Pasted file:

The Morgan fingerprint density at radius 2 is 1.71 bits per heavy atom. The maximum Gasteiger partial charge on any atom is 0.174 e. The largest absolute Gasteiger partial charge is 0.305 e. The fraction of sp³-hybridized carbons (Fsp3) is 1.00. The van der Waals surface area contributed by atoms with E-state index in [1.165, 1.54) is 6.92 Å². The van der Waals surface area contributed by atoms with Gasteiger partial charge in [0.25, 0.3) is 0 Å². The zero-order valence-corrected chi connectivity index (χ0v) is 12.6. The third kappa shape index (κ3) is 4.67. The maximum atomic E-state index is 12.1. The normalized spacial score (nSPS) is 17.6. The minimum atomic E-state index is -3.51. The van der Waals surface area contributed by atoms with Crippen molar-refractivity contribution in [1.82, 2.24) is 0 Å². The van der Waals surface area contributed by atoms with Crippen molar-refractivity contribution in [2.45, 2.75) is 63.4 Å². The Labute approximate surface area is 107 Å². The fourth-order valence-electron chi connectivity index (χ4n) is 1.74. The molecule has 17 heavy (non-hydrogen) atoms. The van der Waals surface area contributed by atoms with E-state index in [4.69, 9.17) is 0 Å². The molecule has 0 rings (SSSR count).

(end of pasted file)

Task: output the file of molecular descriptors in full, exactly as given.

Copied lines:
The Morgan fingerprint density at radius 2 is 1.71 bits per heavy atom. The maximum Gasteiger partial charge on any atom is 0.174 e. The largest absolute Gasteiger partial charge is 0.305 e. The fraction of sp³-hybridized carbons (Fsp3) is 1.00. The van der Waals surface area contributed by atoms with E-state index in [1.165, 1.54) is 6.92 Å². The van der Waals surface area contributed by atoms with Gasteiger partial charge in [0.25, 0.3) is 0 Å². The zero-order valence-corrected chi connectivity index (χ0v) is 12.6. The third kappa shape index (κ3) is 4.67. The maximum atomic E-state index is 12.1. The normalized spacial score (nSPS) is 17.6. The minimum atomic E-state index is -3.51. The van der Waals surface area contributed by atoms with Crippen molar-refractivity contribution in [1.82, 2.24) is 0 Å². The van der Waals surface area contributed by atoms with Crippen molar-refractivity contribution in [2.45, 2.75) is 63.4 Å². The Labute approximate surface area is 107 Å². The fourth-order valence-electron chi connectivity index (χ4n) is 1.74. The molecule has 17 heavy (non-hydrogen) atoms. The van der Waals surface area contributed by atoms with E-state index in [4.69, 9.17) is 0 Å². The molecule has 0 rings (SSSR count).